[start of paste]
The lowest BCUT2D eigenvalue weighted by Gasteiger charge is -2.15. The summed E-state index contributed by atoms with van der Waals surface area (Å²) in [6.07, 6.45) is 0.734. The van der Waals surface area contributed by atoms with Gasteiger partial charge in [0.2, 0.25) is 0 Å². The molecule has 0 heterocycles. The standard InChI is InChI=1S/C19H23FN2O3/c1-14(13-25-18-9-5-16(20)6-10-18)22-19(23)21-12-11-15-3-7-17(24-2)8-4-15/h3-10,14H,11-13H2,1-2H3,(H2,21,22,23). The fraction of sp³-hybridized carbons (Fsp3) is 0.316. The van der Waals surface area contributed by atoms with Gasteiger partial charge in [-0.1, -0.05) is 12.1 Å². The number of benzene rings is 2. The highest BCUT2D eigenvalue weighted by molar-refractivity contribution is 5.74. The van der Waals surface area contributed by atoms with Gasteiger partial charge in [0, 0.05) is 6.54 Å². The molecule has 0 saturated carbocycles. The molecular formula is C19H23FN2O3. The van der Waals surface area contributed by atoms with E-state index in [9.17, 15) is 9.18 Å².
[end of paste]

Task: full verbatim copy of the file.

The lowest BCUT2D eigenvalue weighted by Gasteiger charge is -2.15. The summed E-state index contributed by atoms with van der Waals surface area (Å²) in [6.07, 6.45) is 0.734. The van der Waals surface area contributed by atoms with Gasteiger partial charge in [0.2, 0.25) is 0 Å². The molecule has 0 heterocycles. The standard InChI is InChI=1S/C19H23FN2O3/c1-14(13-25-18-9-5-16(20)6-10-18)22-19(23)21-12-11-15-3-7-17(24-2)8-4-15/h3-10,14H,11-13H2,1-2H3,(H2,21,22,23). The fraction of sp³-hybridized carbons (Fsp3) is 0.316. The van der Waals surface area contributed by atoms with Gasteiger partial charge in [-0.1, -0.05) is 12.1 Å². The number of benzene rings is 2. The highest BCUT2D eigenvalue weighted by molar-refractivity contribution is 5.74. The van der Waals surface area contributed by atoms with Gasteiger partial charge in [0, 0.05) is 6.54 Å². The molecule has 0 saturated carbocycles. The molecular formula is C19H23FN2O3. The van der Waals surface area contributed by atoms with E-state index in [9.17, 15) is 9.18 Å².